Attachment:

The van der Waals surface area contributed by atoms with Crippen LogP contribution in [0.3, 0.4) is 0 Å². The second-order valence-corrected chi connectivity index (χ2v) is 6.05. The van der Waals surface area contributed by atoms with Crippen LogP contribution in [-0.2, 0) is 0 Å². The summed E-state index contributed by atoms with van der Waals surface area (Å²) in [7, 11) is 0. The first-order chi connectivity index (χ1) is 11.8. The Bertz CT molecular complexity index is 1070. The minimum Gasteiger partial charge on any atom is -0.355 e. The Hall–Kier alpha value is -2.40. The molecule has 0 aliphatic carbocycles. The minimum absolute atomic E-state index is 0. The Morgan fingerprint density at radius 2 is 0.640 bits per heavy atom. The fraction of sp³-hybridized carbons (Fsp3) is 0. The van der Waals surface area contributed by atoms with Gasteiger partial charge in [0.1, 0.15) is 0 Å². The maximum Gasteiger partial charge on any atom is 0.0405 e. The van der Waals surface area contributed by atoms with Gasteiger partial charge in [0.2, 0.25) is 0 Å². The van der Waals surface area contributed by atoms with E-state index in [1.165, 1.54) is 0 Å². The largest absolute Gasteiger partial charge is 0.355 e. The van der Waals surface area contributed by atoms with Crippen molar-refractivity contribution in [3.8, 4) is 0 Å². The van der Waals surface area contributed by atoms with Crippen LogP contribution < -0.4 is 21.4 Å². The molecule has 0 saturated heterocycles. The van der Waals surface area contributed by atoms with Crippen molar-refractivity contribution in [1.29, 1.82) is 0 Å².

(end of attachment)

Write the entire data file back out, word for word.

The van der Waals surface area contributed by atoms with Crippen LogP contribution in [0.3, 0.4) is 0 Å². The second-order valence-corrected chi connectivity index (χ2v) is 6.05. The van der Waals surface area contributed by atoms with Crippen LogP contribution in [-0.2, 0) is 0 Å². The summed E-state index contributed by atoms with van der Waals surface area (Å²) in [7, 11) is 0. The first-order chi connectivity index (χ1) is 11.8. The Bertz CT molecular complexity index is 1070. The minimum Gasteiger partial charge on any atom is -0.355 e. The Hall–Kier alpha value is -2.40. The molecule has 0 aliphatic carbocycles. The minimum absolute atomic E-state index is 0. The Morgan fingerprint density at radius 2 is 0.640 bits per heavy atom. The fraction of sp³-hybridized carbons (Fsp3) is 0. The van der Waals surface area contributed by atoms with Gasteiger partial charge in [0.1, 0.15) is 0 Å². The maximum Gasteiger partial charge on any atom is 0.0405 e. The van der Waals surface area contributed by atoms with Gasteiger partial charge in [0.2, 0.25) is 0 Å². The van der Waals surface area contributed by atoms with E-state index in [1.165, 1.54) is 0 Å². The largest absolute Gasteiger partial charge is 0.355 e. The van der Waals surface area contributed by atoms with Crippen molar-refractivity contribution in [3.8, 4) is 0 Å². The van der Waals surface area contributed by atoms with Crippen LogP contribution < -0.4 is 21.4 Å². The molecule has 0 saturated heterocycles. The van der Waals surface area contributed by atoms with Crippen molar-refractivity contribution in [1.29, 1.82) is 0 Å².